The Bionic Bra: Researchers making bra of the future

Posted at 10:21 AM, Dec 11, 2014
and last updated 2014-12-11 12:30:19-05

Victoria’s Secret is so last year. Soon, women may enjoy high-tech breast support from a “bionic bra.”

Researchers in Australia have developed a prototype sports bra that they say automatically tightens when it senses breast movement, offering customized support that could reduce back pain and other health problems.

The bra is just a crude prototype for now, enhanced with strips of smart fabric.

“Unfortunately, the most supportive sports bras tend to be the most uncomfortable to wear,” said University of Wollongong professor Julie Steele, director of Breast Research Australia (yes, that’s BRA for short).

Steele said BRA’s research has found that 85% of women “are wearing bras that do not fit or support their breasts correctly.” She said lack of proper breast support can cause long-term neck and back pain as well as numbness in the fingers from compression of nerves on the shoulders.

In a news release, Steele and her colleagues refer to their creation as “the world’s first bionic bra,” although that’s something of a misnomer. “Bionic” typically refers to body parts that have been enhanced by electromechanical components, but this bra prototype is made from “smart” yarn containing sensors that detect breast motion.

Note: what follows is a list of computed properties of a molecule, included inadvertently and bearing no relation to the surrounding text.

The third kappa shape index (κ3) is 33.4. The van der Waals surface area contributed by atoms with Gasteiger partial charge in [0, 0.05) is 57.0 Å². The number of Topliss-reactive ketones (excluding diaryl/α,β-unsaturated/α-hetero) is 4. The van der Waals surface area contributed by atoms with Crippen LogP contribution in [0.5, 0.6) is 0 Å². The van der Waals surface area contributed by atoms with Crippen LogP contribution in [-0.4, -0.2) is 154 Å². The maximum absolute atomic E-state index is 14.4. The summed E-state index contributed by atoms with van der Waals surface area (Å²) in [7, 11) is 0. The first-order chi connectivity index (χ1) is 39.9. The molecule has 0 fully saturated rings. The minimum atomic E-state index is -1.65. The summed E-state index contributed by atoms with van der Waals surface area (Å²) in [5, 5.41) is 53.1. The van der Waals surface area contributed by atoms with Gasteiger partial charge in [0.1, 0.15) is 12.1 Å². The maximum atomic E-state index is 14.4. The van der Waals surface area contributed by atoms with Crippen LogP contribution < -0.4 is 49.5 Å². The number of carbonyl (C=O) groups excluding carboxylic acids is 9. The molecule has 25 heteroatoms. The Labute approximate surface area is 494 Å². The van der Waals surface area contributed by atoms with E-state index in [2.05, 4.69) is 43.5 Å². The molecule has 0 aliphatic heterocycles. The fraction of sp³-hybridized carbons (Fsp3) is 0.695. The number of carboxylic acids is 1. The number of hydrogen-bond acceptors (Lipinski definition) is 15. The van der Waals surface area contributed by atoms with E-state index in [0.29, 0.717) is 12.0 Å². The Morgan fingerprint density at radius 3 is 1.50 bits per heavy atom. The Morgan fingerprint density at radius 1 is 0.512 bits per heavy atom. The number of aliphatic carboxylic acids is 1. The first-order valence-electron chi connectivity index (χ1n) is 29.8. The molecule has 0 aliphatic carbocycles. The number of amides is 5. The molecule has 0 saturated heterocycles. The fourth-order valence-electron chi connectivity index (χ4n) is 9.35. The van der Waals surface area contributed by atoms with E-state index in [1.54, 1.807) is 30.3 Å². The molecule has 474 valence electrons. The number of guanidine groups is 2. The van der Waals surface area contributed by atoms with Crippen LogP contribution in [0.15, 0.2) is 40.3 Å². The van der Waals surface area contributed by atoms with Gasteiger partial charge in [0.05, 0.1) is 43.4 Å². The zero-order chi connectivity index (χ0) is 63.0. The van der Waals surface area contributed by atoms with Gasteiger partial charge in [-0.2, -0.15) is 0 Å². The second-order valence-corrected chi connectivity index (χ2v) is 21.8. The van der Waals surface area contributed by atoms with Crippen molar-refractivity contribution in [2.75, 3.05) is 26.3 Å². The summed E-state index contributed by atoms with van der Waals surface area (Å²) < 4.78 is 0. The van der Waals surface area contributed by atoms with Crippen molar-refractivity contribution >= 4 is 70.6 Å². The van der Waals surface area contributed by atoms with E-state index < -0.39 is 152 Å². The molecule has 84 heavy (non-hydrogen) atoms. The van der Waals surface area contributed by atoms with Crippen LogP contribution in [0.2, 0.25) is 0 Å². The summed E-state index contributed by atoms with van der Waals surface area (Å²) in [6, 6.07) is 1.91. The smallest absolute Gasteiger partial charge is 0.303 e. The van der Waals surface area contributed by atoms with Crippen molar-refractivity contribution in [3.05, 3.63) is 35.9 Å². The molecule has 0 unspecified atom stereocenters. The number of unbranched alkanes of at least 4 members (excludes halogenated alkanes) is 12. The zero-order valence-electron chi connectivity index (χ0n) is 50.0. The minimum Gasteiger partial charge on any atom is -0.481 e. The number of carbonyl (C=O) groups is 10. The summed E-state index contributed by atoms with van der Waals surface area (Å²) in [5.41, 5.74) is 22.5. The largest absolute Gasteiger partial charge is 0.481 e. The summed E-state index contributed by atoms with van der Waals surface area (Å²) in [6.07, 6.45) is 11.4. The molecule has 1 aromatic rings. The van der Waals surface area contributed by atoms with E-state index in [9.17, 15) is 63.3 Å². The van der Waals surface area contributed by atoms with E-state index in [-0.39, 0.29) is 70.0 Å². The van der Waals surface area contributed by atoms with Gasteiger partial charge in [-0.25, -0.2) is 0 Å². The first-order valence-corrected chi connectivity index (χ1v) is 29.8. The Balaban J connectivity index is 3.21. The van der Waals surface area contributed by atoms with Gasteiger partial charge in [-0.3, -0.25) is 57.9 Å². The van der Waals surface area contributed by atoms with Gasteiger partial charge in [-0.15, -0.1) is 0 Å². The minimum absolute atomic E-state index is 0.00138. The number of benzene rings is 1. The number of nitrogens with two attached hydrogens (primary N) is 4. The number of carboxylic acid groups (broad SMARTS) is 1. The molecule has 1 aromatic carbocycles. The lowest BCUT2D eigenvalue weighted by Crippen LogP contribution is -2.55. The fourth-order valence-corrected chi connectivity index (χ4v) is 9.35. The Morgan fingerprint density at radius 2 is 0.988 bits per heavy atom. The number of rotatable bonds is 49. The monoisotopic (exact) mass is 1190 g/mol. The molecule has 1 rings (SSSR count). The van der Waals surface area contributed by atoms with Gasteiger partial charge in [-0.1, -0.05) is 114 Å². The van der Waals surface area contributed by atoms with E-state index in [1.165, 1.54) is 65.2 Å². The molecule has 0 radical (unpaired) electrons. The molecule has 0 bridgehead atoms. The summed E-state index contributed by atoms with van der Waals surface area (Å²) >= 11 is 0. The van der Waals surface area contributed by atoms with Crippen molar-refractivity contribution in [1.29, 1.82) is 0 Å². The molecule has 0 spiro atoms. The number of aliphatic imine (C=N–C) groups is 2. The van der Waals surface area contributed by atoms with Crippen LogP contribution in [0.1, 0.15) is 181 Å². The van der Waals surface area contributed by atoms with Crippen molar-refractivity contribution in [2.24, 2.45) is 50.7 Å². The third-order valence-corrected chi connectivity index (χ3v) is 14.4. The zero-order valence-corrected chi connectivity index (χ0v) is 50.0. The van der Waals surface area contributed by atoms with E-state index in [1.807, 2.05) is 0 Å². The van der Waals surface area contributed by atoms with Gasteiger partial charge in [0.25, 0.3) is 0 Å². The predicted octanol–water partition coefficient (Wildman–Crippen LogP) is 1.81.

Professors Julie Steele and Gordon Wallace, from left, with researcher Sheridan Gho, demonstrate their “bionic bra.”

The idea is that the bra could offer firm support while its wearer is walking or running and then relax to a more comfortable fit when she’s sitting still.

Steele and fellow University of Wollongong professor Gordon Wallace began working on the bra 15 years ago, but only recently did technology catch up with their vision for the product.

“Our ability to make things from advanced materials has been greatly enhanced recently with the advent of new approaches to fabrication … such as 3-D printing,” said Wallace, executive research director of the Australian Research Council Centre of Excellence for Electromaterials Science.

For now, the undergarment remains a crude prototype, essentially a sports bra enhanced with strips of proprietary smart fabric fastened across the back. The next challenge for the researchers will be integrating their technology into a functional and comfortable bra.

“We still have a way to go before the Bionic Bra can be taken from the bench top to the washing machine,” Steele said. “However, when finished, the Bionic Bra will transform bra design.”